Sunday, October 13, 2002

Springboro Junior High cancels Washington trip




By Cindi Andrews
The Cincinnati Enquirer

At least one Southwest Ohio school has canceled a field trip to Washington, D.C., and another is weighing its options as a sniper remains on the loose in the area surrounding the nation's capital.

“I feel, like, disappointed,” Springboro Junior High eighth-grader David Trifiro said. “I wanted to see the White House because that's where all the news happens.”

Last week, however, the biggest news happened at gas stations and in parking lots as a killer's list of victims in Maryland, Washington and Virginia grew to eight.

David, 14, and 308 other Springboro eighth-graders were supposed to board seven buses for Washington on Oct. 22, but their parents decided Thursday to delay the trip because of the slayings. The vote was 116 to 71, said Phil Rench, principal of Springboro Junior High in northern Warren County.

“On Wednesday I wanted David to go, but now (the sniper) is shooting people in Virginia and I'm relieved that he's not going,” said Diane Trifiro, David's mother and a school board member.

Cincinnati Hills Christian Academy, a private school in Sycamore Township, also is planning a field trip to Washington in a couple of weeks, spokeswoman Stel Kirbabas said. If the sniper is caught the trip will continue as planned, she said.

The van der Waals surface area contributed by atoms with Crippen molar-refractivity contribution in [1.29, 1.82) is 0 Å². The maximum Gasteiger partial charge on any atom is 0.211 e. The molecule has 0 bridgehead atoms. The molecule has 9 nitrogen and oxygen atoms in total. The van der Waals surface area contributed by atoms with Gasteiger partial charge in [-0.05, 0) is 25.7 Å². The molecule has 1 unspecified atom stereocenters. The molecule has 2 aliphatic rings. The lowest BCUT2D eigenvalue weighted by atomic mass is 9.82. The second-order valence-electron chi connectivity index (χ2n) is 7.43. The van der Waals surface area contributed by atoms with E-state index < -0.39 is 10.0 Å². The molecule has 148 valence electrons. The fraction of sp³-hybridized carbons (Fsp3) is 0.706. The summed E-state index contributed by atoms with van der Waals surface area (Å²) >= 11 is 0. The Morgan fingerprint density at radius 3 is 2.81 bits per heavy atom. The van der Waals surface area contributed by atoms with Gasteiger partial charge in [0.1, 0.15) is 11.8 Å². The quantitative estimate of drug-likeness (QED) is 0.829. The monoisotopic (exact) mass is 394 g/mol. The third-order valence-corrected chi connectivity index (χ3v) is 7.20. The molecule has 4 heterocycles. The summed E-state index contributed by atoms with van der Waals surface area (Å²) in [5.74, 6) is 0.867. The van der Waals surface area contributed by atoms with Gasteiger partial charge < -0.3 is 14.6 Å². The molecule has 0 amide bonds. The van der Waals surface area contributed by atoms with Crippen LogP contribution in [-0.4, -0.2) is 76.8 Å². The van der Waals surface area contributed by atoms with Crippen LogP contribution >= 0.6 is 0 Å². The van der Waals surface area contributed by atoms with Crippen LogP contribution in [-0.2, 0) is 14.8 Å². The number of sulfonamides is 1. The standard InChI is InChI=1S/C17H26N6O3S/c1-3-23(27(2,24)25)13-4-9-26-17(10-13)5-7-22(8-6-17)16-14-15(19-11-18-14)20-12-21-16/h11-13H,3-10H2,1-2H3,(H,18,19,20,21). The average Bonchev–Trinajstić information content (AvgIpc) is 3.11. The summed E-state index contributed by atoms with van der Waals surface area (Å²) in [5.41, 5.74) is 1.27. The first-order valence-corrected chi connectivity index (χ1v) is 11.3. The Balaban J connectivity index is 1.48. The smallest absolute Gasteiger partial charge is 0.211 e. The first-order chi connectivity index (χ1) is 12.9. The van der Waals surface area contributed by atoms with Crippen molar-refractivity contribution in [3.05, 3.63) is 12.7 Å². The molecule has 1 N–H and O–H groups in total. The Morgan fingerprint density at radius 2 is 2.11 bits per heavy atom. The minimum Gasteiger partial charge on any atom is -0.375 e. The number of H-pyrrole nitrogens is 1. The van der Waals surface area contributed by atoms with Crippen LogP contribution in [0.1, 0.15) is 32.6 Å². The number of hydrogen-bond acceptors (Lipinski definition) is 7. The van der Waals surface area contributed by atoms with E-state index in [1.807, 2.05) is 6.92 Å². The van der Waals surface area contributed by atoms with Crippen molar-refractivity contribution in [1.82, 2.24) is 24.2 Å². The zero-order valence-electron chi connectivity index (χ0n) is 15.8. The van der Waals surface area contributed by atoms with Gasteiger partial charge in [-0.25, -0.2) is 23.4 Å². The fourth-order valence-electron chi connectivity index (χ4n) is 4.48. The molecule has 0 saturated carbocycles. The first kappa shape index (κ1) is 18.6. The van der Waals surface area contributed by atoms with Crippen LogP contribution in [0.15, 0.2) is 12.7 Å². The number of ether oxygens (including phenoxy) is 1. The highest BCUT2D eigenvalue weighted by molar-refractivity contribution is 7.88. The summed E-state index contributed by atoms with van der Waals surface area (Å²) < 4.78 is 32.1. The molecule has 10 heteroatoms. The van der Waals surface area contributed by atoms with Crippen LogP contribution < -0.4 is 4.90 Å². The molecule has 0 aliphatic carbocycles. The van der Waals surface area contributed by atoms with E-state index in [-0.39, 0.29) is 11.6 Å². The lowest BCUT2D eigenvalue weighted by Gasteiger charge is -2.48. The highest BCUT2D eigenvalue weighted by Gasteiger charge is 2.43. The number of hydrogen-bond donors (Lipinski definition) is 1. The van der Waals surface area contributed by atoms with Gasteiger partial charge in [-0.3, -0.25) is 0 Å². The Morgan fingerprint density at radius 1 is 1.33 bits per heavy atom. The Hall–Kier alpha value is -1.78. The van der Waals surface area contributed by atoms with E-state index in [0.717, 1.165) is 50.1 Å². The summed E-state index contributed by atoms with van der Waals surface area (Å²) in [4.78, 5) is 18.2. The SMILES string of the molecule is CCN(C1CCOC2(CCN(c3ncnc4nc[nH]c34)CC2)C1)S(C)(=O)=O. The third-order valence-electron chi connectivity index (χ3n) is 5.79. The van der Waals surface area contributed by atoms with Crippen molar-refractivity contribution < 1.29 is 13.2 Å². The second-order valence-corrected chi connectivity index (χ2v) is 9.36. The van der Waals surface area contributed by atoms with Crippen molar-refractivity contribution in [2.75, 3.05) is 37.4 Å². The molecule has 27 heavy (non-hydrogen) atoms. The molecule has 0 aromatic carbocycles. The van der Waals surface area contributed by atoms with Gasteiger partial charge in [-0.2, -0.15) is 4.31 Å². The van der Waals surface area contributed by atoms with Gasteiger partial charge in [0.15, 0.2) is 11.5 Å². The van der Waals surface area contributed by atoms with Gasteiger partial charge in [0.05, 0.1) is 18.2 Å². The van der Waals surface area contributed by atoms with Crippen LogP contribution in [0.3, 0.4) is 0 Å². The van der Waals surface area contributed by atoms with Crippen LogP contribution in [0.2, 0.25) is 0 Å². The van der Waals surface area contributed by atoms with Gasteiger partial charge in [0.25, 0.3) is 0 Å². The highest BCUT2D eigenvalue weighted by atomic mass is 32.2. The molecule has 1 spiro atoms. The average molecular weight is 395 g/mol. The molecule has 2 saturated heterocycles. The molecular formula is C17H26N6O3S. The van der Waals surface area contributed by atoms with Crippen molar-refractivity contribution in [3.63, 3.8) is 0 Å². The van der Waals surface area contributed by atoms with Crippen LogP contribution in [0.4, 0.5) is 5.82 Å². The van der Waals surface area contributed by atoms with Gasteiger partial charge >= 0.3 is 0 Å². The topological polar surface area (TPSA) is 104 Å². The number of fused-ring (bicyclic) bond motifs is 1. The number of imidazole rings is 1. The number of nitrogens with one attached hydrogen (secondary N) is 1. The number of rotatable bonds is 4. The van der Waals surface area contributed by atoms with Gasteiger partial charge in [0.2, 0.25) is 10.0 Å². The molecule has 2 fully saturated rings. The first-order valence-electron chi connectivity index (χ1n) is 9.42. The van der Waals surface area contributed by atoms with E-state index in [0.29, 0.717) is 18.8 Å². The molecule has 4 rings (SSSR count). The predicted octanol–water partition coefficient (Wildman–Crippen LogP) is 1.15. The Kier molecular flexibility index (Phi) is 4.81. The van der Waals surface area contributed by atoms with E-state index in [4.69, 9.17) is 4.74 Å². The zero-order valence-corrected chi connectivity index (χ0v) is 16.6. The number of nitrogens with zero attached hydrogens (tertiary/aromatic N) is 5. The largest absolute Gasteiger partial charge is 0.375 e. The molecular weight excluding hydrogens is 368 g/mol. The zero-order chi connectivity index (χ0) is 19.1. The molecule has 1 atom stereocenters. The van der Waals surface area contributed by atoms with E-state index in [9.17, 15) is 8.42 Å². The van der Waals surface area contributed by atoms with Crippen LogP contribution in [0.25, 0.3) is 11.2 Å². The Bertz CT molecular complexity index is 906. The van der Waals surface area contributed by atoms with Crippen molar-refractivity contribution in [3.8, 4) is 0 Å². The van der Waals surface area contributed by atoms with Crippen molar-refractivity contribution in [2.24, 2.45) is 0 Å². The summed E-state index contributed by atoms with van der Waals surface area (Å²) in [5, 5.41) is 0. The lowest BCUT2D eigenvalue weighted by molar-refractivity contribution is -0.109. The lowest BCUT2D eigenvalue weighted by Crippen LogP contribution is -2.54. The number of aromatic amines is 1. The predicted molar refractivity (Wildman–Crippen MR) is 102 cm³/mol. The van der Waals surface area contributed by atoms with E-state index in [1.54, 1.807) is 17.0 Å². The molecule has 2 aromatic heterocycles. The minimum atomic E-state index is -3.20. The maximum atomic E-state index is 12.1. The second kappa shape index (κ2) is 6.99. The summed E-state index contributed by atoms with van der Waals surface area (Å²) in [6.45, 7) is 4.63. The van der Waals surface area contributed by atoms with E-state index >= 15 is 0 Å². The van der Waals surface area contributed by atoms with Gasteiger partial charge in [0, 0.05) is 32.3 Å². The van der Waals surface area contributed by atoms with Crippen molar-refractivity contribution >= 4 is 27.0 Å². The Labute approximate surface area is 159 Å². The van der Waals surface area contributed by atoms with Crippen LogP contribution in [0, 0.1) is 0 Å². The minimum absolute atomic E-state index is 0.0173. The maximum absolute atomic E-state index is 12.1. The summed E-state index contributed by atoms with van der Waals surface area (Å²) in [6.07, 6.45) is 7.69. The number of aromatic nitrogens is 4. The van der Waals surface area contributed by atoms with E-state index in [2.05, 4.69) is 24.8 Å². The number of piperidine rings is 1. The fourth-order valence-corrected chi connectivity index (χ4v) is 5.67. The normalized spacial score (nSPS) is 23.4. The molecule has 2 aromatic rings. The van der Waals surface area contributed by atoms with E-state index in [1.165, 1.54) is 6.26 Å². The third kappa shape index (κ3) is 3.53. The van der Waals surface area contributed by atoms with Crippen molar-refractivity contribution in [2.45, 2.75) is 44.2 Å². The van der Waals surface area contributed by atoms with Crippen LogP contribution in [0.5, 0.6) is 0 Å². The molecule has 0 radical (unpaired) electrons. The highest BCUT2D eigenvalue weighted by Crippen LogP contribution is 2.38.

“If not, I think there's some thinking that has to be done,” Ms. Kirbabas said.

Springboro's cancellation marks the second straight year that terrorism has interfered with its traditional eighth-grade field trip. Students expecting to see the Smithsonian, the Capitol and Mount Vernon last October were sidetracked because of the Sept. 11 attacks. Instead, they went to Chicago in the spring.

Mr. Rench hopes this year's class can go to Washington in March, but his backup plans include Gettysburg, Pa.., and Williamsburg, Va.

“(Parents) were also concerned about the president (possibly) declaring war on Iraq,” he said. “The sniper wasn't the only concern.”

Several area districts, including Lakota, Cincinnati Hills and Mason, had representatives in Washington to collect their Blue Ribbon School awards last weekend, right after the random attacks began.

“Everyone kind of wondered where the sniper might hit next,” Mason Superintendent Kevin Bright said. “It was a scary situation.”

E-mail candrews@enquirer.com



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